Liz Cheney on Monday announced she is ending her campaign for a U.S. Senate seat in Wyoming.
In a statement provided to Politico, Cheney cites health issues as the reason she’s abandoning her efforts to win a Republican primary against incumbent U.S. Sen. Mike Enzi (R-Wyo.).
“My children and their futures were the motivation for our campaign and their health and well-being will always be my overriding priority,” Cheney said
Cheney’s campaign never gained much traction. Polls showed Enzi would crush Cheney in the primary by as much as 53 points.
But Cheney gained national attention when she declared on Fox News Sunday her opposition to same-sex marriage, despite the support for it from her prominent father, former Vice President Richard Cheney, and the marriage of Mary Cheney, her lesbian sister, to Heather Poe.
In a Facebook post, Mary Cheney responded, “Liz – this isn’t just an issue on which we disagree – you’re just wrong – and on the wrong side of history.” Weeks later, Mary Cheney would appear at a fundraiser for Freedom Indiana to speak out against a proposed state constitutional amendment in Indiana that would ban same-sex marriage.
The feud was seen as a microcosm for the way in which the Republican Party would handle the issue same-sex marriage in the aftermath of victories for marriage equality at the Supreme Court and the ballot and growing support among the American public.
Gregory Angelo, executive director of the Log Cabin Republicans, said Liz Cheney missed an opportunity by not differentiating herself from her opponent, such as by staking out a position in favor of same-sex marriage.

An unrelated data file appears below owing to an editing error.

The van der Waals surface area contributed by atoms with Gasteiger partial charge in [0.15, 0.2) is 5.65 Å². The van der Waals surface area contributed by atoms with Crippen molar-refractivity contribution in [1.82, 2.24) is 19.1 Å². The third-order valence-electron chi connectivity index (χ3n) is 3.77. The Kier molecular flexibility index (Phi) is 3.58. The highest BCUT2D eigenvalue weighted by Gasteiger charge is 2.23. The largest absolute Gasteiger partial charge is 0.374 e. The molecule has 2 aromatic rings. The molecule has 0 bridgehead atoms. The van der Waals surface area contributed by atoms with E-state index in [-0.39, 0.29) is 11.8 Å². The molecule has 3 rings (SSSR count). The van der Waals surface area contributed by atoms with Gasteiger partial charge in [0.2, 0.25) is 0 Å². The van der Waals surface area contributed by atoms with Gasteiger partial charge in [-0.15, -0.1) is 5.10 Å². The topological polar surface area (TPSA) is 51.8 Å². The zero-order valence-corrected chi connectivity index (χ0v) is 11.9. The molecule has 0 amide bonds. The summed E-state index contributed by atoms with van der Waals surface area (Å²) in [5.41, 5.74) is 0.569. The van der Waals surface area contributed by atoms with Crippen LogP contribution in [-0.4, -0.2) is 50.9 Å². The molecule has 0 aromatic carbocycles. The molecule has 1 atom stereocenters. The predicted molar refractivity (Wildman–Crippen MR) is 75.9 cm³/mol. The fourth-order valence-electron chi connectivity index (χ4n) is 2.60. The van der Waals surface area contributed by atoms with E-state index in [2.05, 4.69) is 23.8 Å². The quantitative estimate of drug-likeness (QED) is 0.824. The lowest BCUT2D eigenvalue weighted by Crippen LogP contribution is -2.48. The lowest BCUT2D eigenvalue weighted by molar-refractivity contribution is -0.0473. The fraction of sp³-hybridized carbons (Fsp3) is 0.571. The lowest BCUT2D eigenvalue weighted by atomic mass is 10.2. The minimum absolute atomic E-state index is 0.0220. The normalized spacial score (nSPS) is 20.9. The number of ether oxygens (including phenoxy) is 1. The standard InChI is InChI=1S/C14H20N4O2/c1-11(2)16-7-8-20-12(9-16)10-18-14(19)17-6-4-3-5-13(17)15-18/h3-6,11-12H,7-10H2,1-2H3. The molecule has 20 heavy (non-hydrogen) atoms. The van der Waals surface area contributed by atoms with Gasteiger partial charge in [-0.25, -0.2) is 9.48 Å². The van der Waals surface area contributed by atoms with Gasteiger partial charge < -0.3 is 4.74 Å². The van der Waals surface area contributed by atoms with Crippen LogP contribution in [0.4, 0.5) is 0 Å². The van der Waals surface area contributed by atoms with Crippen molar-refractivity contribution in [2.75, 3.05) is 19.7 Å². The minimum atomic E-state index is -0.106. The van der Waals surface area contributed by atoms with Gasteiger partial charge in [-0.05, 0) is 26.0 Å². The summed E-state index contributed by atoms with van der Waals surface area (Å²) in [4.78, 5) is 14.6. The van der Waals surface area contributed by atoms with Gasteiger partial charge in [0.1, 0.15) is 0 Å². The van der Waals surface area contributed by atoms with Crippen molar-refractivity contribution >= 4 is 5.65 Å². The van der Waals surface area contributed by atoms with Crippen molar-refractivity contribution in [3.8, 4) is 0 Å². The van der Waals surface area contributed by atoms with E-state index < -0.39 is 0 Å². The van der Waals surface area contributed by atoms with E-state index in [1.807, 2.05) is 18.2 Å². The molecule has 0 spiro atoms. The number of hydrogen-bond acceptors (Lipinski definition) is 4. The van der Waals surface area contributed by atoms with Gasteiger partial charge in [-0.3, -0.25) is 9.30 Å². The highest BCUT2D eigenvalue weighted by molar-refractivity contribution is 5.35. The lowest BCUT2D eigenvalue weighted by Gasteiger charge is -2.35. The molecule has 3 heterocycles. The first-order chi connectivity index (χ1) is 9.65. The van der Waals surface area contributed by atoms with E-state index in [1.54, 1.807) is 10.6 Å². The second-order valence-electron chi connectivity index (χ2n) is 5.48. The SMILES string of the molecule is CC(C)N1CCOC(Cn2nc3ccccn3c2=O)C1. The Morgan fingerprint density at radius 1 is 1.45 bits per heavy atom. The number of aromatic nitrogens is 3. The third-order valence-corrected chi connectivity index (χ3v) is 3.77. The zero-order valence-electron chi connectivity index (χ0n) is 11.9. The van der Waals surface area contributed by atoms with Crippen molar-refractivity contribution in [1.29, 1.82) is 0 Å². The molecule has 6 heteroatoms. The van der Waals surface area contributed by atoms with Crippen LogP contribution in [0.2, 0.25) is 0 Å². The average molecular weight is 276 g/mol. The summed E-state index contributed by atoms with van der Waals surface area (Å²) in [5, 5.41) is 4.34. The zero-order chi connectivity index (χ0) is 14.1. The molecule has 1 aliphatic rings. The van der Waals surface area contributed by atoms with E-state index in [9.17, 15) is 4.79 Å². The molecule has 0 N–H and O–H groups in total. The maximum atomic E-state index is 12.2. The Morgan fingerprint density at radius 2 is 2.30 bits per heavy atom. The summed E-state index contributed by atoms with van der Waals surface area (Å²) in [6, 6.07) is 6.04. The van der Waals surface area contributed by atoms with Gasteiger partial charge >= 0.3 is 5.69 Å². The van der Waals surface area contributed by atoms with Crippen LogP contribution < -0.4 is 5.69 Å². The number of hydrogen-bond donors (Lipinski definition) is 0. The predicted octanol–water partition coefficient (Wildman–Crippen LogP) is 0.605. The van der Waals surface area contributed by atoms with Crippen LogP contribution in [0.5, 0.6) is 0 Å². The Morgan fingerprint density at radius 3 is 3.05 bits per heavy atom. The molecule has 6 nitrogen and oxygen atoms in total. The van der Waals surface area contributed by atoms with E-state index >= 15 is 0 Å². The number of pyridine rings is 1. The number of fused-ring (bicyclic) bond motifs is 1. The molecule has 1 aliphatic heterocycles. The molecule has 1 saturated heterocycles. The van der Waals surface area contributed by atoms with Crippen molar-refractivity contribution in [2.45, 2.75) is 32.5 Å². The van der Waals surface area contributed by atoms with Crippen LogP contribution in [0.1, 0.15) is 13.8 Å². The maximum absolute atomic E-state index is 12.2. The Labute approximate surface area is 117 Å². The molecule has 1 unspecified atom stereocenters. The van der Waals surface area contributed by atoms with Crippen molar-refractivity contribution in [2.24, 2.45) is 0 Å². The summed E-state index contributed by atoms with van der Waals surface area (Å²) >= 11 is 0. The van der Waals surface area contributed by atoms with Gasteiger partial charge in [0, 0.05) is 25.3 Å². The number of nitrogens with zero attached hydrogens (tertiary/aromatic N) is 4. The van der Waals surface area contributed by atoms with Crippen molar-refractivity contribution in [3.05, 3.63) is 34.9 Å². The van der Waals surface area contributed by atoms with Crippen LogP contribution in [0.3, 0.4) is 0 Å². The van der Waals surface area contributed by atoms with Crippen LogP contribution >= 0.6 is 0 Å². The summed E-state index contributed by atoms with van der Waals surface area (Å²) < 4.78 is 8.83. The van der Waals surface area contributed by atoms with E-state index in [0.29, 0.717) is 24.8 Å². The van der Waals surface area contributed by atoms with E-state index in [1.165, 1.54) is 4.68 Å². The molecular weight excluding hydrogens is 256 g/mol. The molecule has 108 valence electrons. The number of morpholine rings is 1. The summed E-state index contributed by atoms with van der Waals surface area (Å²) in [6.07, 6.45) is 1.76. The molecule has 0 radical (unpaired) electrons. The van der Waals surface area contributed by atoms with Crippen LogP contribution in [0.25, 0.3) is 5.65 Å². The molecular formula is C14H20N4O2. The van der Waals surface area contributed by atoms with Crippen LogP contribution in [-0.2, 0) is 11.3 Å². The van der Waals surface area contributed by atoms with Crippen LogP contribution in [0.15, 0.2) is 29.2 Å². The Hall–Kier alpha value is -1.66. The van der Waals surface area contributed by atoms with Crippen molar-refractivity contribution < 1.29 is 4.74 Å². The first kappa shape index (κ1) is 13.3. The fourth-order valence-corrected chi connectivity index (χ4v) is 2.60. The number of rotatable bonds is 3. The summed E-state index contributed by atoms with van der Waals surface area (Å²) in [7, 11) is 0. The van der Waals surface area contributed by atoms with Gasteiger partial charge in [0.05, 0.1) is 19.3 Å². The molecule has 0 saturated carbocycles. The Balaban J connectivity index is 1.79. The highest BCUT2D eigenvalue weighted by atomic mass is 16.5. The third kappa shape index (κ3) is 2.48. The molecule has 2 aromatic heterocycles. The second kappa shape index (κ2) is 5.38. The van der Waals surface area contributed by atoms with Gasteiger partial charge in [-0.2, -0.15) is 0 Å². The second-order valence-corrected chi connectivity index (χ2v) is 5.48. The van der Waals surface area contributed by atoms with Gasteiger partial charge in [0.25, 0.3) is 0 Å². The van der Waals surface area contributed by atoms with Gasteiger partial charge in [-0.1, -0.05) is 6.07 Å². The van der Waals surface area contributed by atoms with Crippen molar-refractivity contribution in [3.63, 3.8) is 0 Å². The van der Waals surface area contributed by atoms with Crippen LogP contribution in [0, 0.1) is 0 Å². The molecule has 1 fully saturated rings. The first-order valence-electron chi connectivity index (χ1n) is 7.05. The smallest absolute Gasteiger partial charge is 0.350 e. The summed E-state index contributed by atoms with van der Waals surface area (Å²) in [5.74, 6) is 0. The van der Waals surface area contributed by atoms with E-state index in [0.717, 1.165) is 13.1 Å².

“Liz faced an uphill battle from the start,” Angelo said. “She had an opportunity to represent a new generation of Republican voices on marriage equality and other issues, but instead her campaign and policy positions were a near replica of her rival’s. She didn’t give voters in Wyoming a single reason why she would be better — or even different — from Senator Enzi, so her decision today wasn’t only unsurprising, but prudent.”
Dan Pinello, a political scientist at the City University of New York, said Liz Cheney’s feud with her sister didn’t help the campaign, but he doubted that the elder Cheney would have fared better if she had endorsed marriage equality.
“I seriously doubt that Liz Cheney’s embrace of marriage equality would have helped in a Republican primary in Wyoming, especially after what’s happened in Utah, scaring the party’s base to its core,” Pinello said.